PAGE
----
Maximizing the value of IRA tax incentives while minimizing investment compliance risk

The IRA is the single largest investment in clean energy in U.S. history, but industry will only benefit from the estimated $1.2 trillion in incentives if the tax credits can be monetized.

This article originally published on Utility Dive

By Charles Dauber | April 8, 2024

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Charles Dauber is CEO and founder of Empact Technologies.

The Inflation Reduction Act is the single largest investment in clean energy in U.S. history, but industry stakeholders will only benefit from the estimated $1.2 trillion in incentives if the tax credits can be successfully monetized. Beyond the hype and excitement about the IRA’s potential, are very technical qualification requirements and costly risks of non-compliance. Developers and investors of community and utility-scale projects can make the most of these incentives by understanding the nature of tax credit compliance and its impact on transferability. Knowing how to monetize with tax equity structures or via the new transfer rules can reduce risk and maximize the value of IRA tax incentives.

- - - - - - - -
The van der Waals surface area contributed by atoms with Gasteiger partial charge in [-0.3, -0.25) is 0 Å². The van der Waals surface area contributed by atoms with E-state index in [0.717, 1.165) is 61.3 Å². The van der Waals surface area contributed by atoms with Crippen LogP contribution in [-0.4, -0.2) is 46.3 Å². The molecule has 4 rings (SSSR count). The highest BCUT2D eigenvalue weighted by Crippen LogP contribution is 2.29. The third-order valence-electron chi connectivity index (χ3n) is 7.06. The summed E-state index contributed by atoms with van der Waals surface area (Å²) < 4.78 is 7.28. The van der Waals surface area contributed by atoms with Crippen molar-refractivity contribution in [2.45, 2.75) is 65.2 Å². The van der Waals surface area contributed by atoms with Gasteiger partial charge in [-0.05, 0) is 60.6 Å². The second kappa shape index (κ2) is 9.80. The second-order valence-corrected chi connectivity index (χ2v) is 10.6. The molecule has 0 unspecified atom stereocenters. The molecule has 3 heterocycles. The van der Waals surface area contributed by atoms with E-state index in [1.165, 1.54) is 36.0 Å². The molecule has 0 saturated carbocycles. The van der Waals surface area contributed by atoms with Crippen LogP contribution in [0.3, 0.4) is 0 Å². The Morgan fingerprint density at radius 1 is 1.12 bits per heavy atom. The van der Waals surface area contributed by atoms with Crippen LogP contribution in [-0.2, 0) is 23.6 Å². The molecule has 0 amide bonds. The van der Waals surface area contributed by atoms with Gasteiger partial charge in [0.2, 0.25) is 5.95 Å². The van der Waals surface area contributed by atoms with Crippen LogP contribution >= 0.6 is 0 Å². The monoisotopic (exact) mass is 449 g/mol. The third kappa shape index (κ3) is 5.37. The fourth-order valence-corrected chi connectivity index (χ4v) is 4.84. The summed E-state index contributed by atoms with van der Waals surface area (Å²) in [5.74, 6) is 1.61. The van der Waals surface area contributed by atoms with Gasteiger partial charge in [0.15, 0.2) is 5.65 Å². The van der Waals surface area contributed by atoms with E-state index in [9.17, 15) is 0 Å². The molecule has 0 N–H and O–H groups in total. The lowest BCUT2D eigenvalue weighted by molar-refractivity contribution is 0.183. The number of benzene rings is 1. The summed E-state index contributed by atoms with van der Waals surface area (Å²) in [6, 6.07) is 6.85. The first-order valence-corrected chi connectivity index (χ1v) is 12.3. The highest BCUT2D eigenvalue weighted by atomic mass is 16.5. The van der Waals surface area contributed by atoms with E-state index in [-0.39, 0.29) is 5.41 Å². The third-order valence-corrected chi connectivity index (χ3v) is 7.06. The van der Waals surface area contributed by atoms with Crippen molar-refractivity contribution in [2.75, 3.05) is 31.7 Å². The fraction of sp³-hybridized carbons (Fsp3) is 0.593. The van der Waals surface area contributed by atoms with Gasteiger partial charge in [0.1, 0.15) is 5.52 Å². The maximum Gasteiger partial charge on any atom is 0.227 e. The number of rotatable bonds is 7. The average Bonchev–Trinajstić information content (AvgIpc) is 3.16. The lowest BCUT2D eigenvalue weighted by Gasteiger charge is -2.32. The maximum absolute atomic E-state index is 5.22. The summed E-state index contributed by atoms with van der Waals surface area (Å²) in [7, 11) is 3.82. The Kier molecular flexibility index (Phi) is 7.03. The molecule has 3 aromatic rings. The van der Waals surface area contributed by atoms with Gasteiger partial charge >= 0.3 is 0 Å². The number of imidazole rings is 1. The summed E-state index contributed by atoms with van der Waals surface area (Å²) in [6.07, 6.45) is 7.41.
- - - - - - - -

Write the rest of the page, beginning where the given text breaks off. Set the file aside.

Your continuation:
Risk amplification 

The IRA compliance requirements are very complex and constantly undergoing revisions, opening the door for potential missteps. When tax credits are sold either as part of a structured tax equity investment or by using the new IRA transfer rules, the risks of non-compliance are amplified. To cover this risk, investors increase the discount they apply to the tax credit value, resulting in the developer selling their tax credits at less than the maximum potential value.

Monetization math 

The IRA tax credit incentives have tremendous appeal. Solar and other renewable power projects have an opportunity to obtain a 30% tax credit. Projects can then layer on adders like domestic content (10%), energy community (10%) for projects located in a defined energy communities location, and the low-income communities bonus credit for eligible solar and wind facilities (10%). Altogether, a project sponsor could enjoy a tax credit incentive benefit of up to 60% of the total project cost. 

Transferability risks and realities